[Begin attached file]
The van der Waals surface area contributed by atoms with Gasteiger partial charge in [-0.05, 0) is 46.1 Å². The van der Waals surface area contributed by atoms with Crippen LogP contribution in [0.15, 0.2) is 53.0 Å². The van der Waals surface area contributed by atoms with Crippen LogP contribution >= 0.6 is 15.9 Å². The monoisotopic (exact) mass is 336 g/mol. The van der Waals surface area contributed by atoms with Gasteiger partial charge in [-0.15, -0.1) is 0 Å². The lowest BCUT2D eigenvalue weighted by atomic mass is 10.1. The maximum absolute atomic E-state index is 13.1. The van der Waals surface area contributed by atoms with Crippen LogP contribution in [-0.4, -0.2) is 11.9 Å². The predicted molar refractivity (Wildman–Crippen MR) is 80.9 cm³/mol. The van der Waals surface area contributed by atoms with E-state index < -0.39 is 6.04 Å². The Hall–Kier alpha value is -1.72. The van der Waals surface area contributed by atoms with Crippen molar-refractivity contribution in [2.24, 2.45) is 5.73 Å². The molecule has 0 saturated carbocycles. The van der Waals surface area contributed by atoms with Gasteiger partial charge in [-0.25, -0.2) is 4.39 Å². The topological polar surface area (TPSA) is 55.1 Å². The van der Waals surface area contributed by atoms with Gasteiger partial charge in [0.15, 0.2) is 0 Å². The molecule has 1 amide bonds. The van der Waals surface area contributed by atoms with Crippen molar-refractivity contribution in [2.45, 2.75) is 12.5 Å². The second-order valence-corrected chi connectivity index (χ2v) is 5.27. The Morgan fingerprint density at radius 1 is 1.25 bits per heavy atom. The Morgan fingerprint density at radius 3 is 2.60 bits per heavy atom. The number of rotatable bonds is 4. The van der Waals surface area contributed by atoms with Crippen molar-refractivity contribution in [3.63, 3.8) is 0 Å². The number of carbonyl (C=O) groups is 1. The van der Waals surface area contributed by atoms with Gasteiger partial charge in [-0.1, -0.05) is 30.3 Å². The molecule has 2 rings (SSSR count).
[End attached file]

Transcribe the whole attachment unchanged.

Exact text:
The van der Waals surface area contributed by atoms with Gasteiger partial charge in [-0.05, 0) is 46.1 Å². The van der Waals surface area contributed by atoms with Crippen LogP contribution in [0.15, 0.2) is 53.0 Å². The van der Waals surface area contributed by atoms with Crippen LogP contribution >= 0.6 is 15.9 Å². The monoisotopic (exact) mass is 336 g/mol. The van der Waals surface area contributed by atoms with Gasteiger partial charge in [-0.15, -0.1) is 0 Å². The lowest BCUT2D eigenvalue weighted by atomic mass is 10.1. The maximum absolute atomic E-state index is 13.1. The van der Waals surface area contributed by atoms with Crippen LogP contribution in [-0.4, -0.2) is 11.9 Å². The predicted molar refractivity (Wildman–Crippen MR) is 80.9 cm³/mol. The van der Waals surface area contributed by atoms with E-state index < -0.39 is 6.04 Å². The Hall–Kier alpha value is -1.72. The van der Waals surface area contributed by atoms with Crippen molar-refractivity contribution in [2.24, 2.45) is 5.73 Å². The molecule has 0 saturated carbocycles. The van der Waals surface area contributed by atoms with Gasteiger partial charge in [-0.25, -0.2) is 4.39 Å². The topological polar surface area (TPSA) is 55.1 Å². The van der Waals surface area contributed by atoms with Gasteiger partial charge in [0.15, 0.2) is 0 Å². The molecule has 1 amide bonds. The van der Waals surface area contributed by atoms with Crippen molar-refractivity contribution in [2.45, 2.75) is 12.5 Å². The second-order valence-corrected chi connectivity index (χ2v) is 5.27. The Morgan fingerprint density at radius 1 is 1.25 bits per heavy atom. The Morgan fingerprint density at radius 3 is 2.60 bits per heavy atom. The number of rotatable bonds is 4. The van der Waals surface area contributed by atoms with Crippen molar-refractivity contribution in [3.63, 3.8) is 0 Å². The number of carbonyl (C=O) groups is 1. The van der Waals surface area contributed by atoms with Gasteiger partial charge in [-0.1, -0.05) is 30.3 Å². The molecule has 2 rings (SSSR count).